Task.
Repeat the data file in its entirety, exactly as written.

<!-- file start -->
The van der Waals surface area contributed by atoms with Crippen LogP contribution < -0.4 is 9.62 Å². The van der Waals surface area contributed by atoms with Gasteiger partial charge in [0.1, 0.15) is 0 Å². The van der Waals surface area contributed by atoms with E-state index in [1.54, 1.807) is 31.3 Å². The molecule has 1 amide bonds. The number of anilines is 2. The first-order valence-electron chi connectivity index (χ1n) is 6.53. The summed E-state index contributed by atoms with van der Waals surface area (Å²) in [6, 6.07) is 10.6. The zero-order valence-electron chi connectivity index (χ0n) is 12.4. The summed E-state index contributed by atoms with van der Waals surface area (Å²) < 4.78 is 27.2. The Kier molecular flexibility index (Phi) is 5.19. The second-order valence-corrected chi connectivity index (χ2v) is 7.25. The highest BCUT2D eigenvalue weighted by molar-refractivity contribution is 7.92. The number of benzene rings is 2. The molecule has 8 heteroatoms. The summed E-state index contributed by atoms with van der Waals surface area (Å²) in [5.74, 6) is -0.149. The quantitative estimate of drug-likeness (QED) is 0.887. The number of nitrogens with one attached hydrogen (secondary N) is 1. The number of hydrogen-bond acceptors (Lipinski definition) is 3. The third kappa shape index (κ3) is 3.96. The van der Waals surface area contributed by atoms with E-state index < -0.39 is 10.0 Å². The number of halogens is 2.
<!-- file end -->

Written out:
The van der Waals surface area contributed by atoms with Crippen LogP contribution < -0.4 is 9.62 Å². The van der Waals surface area contributed by atoms with Gasteiger partial charge in [0.1, 0.15) is 0 Å². The van der Waals surface area contributed by atoms with E-state index in [1.54, 1.807) is 31.3 Å². The molecule has 1 amide bonds. The number of anilines is 2. The first-order valence-electron chi connectivity index (χ1n) is 6.53. The summed E-state index contributed by atoms with van der Waals surface area (Å²) in [6, 6.07) is 10.6. The zero-order valence-electron chi connectivity index (χ0n) is 12.4. The summed E-state index contributed by atoms with van der Waals surface area (Å²) < 4.78 is 27.2. The Kier molecular flexibility index (Phi) is 5.19. The second-order valence-corrected chi connectivity index (χ2v) is 7.25. The highest BCUT2D eigenvalue weighted by molar-refractivity contribution is 7.92. The number of benzene rings is 2. The molecule has 8 heteroatoms. The summed E-state index contributed by atoms with van der Waals surface area (Å²) in [5.74, 6) is -0.149. The quantitative estimate of drug-likeness (QED) is 0.887. The number of nitrogens with one attached hydrogen (secondary N) is 1. The number of hydrogen-bond acceptors (Lipinski definition) is 3. The third kappa shape index (κ3) is 3.96. The van der Waals surface area contributed by atoms with E-state index < -0.39 is 10.0 Å². The number of halogens is 2.